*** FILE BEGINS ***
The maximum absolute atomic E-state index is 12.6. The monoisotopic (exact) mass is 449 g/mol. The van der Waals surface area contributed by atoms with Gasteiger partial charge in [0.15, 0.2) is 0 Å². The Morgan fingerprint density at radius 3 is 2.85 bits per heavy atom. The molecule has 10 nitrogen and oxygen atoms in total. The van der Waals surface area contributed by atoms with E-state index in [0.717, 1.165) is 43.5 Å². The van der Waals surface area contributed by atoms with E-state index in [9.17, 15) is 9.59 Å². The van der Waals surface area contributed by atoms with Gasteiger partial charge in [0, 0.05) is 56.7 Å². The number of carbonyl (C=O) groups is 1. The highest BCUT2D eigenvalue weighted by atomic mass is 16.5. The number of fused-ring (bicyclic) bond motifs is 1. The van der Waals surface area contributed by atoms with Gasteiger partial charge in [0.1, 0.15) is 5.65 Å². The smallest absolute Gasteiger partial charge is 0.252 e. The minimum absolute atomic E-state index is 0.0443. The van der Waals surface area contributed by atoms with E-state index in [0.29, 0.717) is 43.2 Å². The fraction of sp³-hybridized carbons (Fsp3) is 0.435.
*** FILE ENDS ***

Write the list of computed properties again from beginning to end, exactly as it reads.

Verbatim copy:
The maximum absolute atomic E-state index is 12.6. The monoisotopic (exact) mass is 449 g/mol. The van der Waals surface area contributed by atoms with Gasteiger partial charge in [0.15, 0.2) is 0 Å². The Morgan fingerprint density at radius 3 is 2.85 bits per heavy atom. The molecule has 10 nitrogen and oxygen atoms in total. The van der Waals surface area contributed by atoms with E-state index in [0.717, 1.165) is 43.5 Å². The van der Waals surface area contributed by atoms with E-state index in [9.17, 15) is 9.59 Å². The van der Waals surface area contributed by atoms with Gasteiger partial charge in [0, 0.05) is 56.7 Å². The number of carbonyl (C=O) groups is 1. The highest BCUT2D eigenvalue weighted by atomic mass is 16.5. The number of fused-ring (bicyclic) bond motifs is 1. The van der Waals surface area contributed by atoms with Gasteiger partial charge in [0.1, 0.15) is 5.65 Å². The smallest absolute Gasteiger partial charge is 0.252 e. The minimum absolute atomic E-state index is 0.0443. The van der Waals surface area contributed by atoms with E-state index in [0.29, 0.717) is 43.2 Å². The fraction of sp³-hybridized carbons (Fsp3) is 0.435.